The Nigerian army has rescued 200 girls and 93 women who had been captured by terror group Boko Haram.
It came during a military operation to wrest back the Sambisa Forest from the Boko Haram Islamist militant group, it said on its Twitter feed but were unable to confirm if these were the girls who were kidnapped from the village of Chibok, a year ago.
The army posted: ‘Troops this afternoon rescued 200 girls and 93 women from Sambisa Forest.
A group of Nigerian girls who were captured by Boko Haram from the village of Chibok in 2014. It has not been confirmed if those rescued today were the girls from Chibok
The Nigerian army tweeted that they had rescued 200 girls and 93 women from the Sambisa Forest this afternoon
‘We cannot confirm if the Chibok girls are in this group,’ it said, adding that Nigerian troops had also destroyed three camps run by the militants.
Boko Haram kidnapped more than 200 schoolgirls near the northern village of Chibok in April 2014, sparking international outcry.
They were taken away in trucks on the night of April 14 to 15, after the terrorists from Boko Haram – meaning ‘Western education is sinful’ – broke into their school by pretending to be guards.
The students were forced to convert to Islam and marry group members.
The attack sparked worldwide condemnation and a huge campaign called ‘#bringbackourgirls’ – but more than 200 are still missing after others were freed or killed.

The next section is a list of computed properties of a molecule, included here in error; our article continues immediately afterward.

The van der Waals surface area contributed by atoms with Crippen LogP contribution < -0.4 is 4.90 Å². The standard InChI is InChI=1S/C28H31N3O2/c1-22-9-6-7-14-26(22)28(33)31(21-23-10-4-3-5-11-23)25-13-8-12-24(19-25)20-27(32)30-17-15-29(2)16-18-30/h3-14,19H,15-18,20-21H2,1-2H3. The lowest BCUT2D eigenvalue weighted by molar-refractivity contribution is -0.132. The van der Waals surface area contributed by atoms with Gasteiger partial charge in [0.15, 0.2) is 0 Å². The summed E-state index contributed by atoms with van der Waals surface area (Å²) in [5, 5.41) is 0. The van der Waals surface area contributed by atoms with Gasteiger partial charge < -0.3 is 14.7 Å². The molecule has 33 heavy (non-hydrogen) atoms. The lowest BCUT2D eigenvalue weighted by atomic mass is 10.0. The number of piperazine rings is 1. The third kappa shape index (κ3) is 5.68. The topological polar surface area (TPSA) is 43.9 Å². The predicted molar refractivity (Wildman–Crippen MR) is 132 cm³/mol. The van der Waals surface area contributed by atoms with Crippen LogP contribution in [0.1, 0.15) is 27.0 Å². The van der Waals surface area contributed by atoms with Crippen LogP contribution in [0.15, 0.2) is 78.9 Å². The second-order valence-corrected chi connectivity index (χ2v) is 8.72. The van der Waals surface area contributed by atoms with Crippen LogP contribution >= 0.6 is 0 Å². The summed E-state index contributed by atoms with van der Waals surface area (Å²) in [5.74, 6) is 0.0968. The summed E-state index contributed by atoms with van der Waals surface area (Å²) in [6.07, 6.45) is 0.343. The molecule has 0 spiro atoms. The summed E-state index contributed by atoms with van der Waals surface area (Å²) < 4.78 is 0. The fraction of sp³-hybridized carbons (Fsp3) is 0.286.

The kidnapping of the Chibok girls sparked international condemnation with Michelle Obama taking part in a campaign called ‘Bring Back Our Girls’
Amnesty International said in a report on Tuesday that Boko Haram has kidnapped at least 2,000 Nigerian women and girls since the start of 2014, many of whom were sexually abused or trained to fight.
The document, which includes scores of victim testimonies, accuses Boko Haram of rape, forced marriages and coercing them into armed attacks, sometimes on their own villages.
One 19-year-old, who asked not to be named, told Amnesty she had been repeatedly raped by gangs of up to six men.
‘I was among the girls trained to shoot. I was also trained how to use bombs and how to attack a village’, she said.
With help from state neighbours Niger, Cameroon and especially Chad, the rebel Boko Haram force in Nigeria have been forced to retreat from an area the size of Belgium in the last few weeks.